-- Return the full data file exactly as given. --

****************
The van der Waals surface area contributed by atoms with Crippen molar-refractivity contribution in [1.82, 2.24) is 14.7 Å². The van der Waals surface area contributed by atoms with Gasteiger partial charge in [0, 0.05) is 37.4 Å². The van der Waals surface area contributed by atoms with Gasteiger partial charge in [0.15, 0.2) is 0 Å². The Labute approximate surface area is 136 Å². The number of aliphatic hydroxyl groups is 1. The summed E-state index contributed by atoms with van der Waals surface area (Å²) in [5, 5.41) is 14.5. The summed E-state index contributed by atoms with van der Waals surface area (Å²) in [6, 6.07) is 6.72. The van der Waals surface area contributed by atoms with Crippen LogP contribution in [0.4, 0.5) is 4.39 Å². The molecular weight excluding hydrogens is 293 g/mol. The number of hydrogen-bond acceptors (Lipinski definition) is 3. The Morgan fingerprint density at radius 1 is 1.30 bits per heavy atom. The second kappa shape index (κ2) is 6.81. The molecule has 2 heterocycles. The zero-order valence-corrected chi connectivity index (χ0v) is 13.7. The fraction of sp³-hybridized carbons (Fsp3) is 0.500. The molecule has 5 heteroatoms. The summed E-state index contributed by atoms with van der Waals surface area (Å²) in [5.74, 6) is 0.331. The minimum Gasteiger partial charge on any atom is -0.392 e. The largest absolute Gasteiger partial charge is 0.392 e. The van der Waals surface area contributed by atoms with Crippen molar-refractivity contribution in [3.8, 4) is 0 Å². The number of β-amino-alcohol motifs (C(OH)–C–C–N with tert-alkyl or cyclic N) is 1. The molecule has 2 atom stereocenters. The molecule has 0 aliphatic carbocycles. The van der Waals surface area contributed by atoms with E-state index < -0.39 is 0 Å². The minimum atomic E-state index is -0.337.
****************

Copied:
The van der Waals surface area contributed by atoms with Crippen molar-refractivity contribution in [1.82, 2.24) is 14.7 Å². The van der Waals surface area contributed by atoms with Gasteiger partial charge in [0, 0.05) is 37.4 Å². The van der Waals surface area contributed by atoms with Gasteiger partial charge in [0.15, 0.2) is 0 Å². The Labute approximate surface area is 136 Å². The number of aliphatic hydroxyl groups is 1. The summed E-state index contributed by atoms with van der Waals surface area (Å²) in [5, 5.41) is 14.5. The summed E-state index contributed by atoms with van der Waals surface area (Å²) in [6, 6.07) is 6.72. The van der Waals surface area contributed by atoms with Crippen LogP contribution in [0.4, 0.5) is 4.39 Å². The molecular weight excluding hydrogens is 293 g/mol. The number of hydrogen-bond acceptors (Lipinski definition) is 3. The Morgan fingerprint density at radius 1 is 1.30 bits per heavy atom. The second kappa shape index (κ2) is 6.81. The molecule has 2 heterocycles. The zero-order valence-corrected chi connectivity index (χ0v) is 13.7. The fraction of sp³-hybridized carbons (Fsp3) is 0.500. The molecule has 5 heteroatoms. The summed E-state index contributed by atoms with van der Waals surface area (Å²) in [5.74, 6) is 0.331. The minimum Gasteiger partial charge on any atom is -0.392 e. The largest absolute Gasteiger partial charge is 0.392 e. The van der Waals surface area contributed by atoms with Crippen molar-refractivity contribution in [3.8, 4) is 0 Å². The number of β-amino-alcohol motifs (C(OH)–C–C–N with tert-alkyl or cyclic N) is 1. The molecule has 2 atom stereocenters. The molecule has 0 aliphatic carbocycles. The van der Waals surface area contributed by atoms with E-state index < -0.39 is 0 Å². The minimum atomic E-state index is -0.337.